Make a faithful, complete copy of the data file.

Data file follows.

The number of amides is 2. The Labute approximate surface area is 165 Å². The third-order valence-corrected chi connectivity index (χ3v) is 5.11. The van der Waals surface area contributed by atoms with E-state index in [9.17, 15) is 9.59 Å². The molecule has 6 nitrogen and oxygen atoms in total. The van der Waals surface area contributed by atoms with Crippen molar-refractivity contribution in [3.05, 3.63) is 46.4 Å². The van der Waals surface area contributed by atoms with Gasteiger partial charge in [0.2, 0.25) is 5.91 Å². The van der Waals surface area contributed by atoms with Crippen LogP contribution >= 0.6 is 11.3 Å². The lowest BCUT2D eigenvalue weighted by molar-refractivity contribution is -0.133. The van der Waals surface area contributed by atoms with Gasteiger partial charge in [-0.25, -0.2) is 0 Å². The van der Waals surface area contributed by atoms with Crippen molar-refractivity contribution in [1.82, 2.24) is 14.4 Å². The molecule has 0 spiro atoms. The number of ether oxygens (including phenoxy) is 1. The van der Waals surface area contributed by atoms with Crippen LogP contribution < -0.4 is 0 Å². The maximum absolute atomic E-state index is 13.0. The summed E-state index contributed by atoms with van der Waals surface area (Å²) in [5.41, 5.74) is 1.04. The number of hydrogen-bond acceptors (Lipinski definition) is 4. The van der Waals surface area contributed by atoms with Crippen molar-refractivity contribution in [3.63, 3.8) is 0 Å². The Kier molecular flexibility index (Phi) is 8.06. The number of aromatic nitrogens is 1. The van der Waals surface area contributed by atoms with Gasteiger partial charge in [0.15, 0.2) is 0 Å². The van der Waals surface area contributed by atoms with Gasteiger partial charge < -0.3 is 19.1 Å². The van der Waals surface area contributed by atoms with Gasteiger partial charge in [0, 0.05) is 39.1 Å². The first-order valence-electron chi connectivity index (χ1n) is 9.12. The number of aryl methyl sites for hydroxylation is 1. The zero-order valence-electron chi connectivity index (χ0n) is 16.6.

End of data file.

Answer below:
The number of amides is 2. The Labute approximate surface area is 165 Å². The third-order valence-corrected chi connectivity index (χ3v) is 5.11. The van der Waals surface area contributed by atoms with E-state index in [9.17, 15) is 9.59 Å². The molecule has 6 nitrogen and oxygen atoms in total. The van der Waals surface area contributed by atoms with Crippen molar-refractivity contribution in [3.05, 3.63) is 46.4 Å². The van der Waals surface area contributed by atoms with Gasteiger partial charge in [0.2, 0.25) is 5.91 Å². The van der Waals surface area contributed by atoms with Crippen LogP contribution >= 0.6 is 11.3 Å². The lowest BCUT2D eigenvalue weighted by molar-refractivity contribution is -0.133. The van der Waals surface area contributed by atoms with Gasteiger partial charge in [-0.25, -0.2) is 0 Å². The van der Waals surface area contributed by atoms with Crippen molar-refractivity contribution in [1.82, 2.24) is 14.4 Å². The molecule has 0 spiro atoms. The number of ether oxygens (including phenoxy) is 1. The van der Waals surface area contributed by atoms with Crippen LogP contribution < -0.4 is 0 Å². The maximum absolute atomic E-state index is 13.0. The summed E-state index contributed by atoms with van der Waals surface area (Å²) in [5.41, 5.74) is 1.04. The number of hydrogen-bond acceptors (Lipinski definition) is 4. The van der Waals surface area contributed by atoms with Crippen molar-refractivity contribution in [3.63, 3.8) is 0 Å². The Kier molecular flexibility index (Phi) is 8.06. The number of aromatic nitrogens is 1. The van der Waals surface area contributed by atoms with Gasteiger partial charge in [0.15, 0.2) is 0 Å². The van der Waals surface area contributed by atoms with Gasteiger partial charge < -0.3 is 19.1 Å². The van der Waals surface area contributed by atoms with Gasteiger partial charge in [0, 0.05) is 39.1 Å². The first-order valence-electron chi connectivity index (χ1n) is 9.12. The number of aryl methyl sites for hydroxylation is 1. The zero-order valence-electron chi connectivity index (χ0n) is 16.6.